The government has recently announced a fourth extension to the moratorium prohibiting commercial landlords from forfeiting their tenants’ leases for rent arrears, until 30 June 2021.
The moratorium, which was put in place in March 2020 as a result of the newly emerging coronavirus pandemic, was initially only intended to last for three months, until 30 June 2020, but has since been extended to September 2020, December 2020, and most recently, 31 March 2021.
The news of the extension will come as a disappointment to landlords, who were told when the moratorium was extended in December that that would be the “final” extension. That announcement was made at a time when case numbers were slowing and the vaccine was beginning its roll-out. With an end to the pandemic seeming to appear on the horizon and the rate of change since then, the news is not entirely surprising.
There is one source of comfort for landlords in this latest statement, however. The government seems to have learnt its lesson since its last announcement and recognises that the position is too unpredictable to presuppose that the restrictions will be able to lift at the end of June, while seeming to understand that commercial landlords cannot be expected to bear the brunt of that policy forever.
They have therefore announced a call for evidence on commercial rents, inviting landlords, tenants and property professionals to submit their experience of the moratorium and its effects, as well as proposals to navigate the months ahead.
Options suggested within the announcement are a “phased withdrawal” of the moratorium, and legislative protections aimed at businesses most impacted by the pandemic. Indeed, something similar has already been seen in relation to residential evictions, with the rules applying differently depending on the landlord’s reason for giving notice and, where the reason is rent arrears, the level of the arrears.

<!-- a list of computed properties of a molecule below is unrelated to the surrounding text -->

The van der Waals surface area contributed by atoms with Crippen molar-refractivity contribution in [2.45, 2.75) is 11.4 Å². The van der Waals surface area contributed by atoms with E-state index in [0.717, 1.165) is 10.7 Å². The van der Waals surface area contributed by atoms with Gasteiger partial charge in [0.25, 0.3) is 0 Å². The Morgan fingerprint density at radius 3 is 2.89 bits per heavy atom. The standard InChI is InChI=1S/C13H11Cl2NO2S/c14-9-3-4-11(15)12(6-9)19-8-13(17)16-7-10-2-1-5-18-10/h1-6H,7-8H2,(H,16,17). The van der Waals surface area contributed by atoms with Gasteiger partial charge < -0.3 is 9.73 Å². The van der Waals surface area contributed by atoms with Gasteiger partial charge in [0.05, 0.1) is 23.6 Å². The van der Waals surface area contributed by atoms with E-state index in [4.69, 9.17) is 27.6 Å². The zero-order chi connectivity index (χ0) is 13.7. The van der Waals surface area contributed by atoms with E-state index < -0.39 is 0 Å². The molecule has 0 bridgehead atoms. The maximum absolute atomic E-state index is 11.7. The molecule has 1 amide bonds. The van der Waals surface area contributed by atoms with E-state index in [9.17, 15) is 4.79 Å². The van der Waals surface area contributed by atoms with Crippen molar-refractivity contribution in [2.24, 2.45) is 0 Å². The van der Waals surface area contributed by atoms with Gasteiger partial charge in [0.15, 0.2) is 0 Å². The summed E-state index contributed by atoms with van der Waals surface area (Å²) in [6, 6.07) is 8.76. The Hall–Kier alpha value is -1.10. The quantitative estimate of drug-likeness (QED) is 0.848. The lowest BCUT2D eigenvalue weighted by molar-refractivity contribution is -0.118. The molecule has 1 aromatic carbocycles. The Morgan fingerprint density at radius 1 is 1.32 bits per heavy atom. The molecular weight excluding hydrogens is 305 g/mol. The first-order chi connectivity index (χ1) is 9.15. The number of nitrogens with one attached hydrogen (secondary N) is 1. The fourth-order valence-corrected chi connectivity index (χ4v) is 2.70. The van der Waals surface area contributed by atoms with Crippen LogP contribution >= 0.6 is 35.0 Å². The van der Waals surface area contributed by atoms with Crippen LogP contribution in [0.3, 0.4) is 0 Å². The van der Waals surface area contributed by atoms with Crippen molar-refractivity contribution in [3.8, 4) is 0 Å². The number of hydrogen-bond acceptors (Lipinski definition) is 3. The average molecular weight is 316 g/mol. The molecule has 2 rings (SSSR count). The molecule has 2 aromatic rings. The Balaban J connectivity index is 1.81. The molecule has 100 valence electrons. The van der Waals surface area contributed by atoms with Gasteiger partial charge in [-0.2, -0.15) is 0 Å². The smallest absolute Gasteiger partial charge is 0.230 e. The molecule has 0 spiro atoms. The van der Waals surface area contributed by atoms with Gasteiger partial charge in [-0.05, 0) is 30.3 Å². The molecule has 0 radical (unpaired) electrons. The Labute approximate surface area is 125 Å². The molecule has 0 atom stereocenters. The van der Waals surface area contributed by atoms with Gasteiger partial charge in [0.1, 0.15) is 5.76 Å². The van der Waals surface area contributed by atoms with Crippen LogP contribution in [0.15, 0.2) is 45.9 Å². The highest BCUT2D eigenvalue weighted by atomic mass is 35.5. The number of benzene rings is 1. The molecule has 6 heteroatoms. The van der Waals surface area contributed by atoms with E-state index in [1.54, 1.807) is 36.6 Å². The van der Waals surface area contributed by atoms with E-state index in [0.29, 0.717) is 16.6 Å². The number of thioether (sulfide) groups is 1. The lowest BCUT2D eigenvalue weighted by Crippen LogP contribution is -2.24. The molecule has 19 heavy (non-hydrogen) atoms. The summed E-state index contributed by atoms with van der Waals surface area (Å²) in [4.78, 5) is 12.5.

A similar scheme would seem easily justifiable in relation to commercial premises; it would allow tenants who are only a few months behind on their rent to continue to enjoy protection, while landlords of those tenants who have failed to pay any rent whatsoever since the start of the pandemic, despite all of the government financial support and the lucrative months of relative normality last summer, could finally take their premises back.
No details of how an interested party can contribute to that call to evidence have yet been announced, but it is likely to open shortly and continue until early summer, to give the government time to collate the responses and consider the next steps. The outcome of that review is expected to be announced in early to mid-June, with any new policy becoming law after the current moratorium expires on 30 June 2021.
*The information set out in this article is correct at the date of publication (16 March, 2021). The effect of coronavirus on businesses is a fast-changing area and so it is important to obtain legal advice to ensure you are properly protected. Visit our Coronavirus (COVID-19) Hub for more Leading Insights.
If you have any questions regarding the impact of the Coronavirus upon your business or are seeking up-to-date legal advice on property dispute matters, contact Laura Offer on 01202 294 566 or email LauraOffer@steeleraymond.co.uk. Alternatively, contact a member of our Commercial Property team in Bournemouth.
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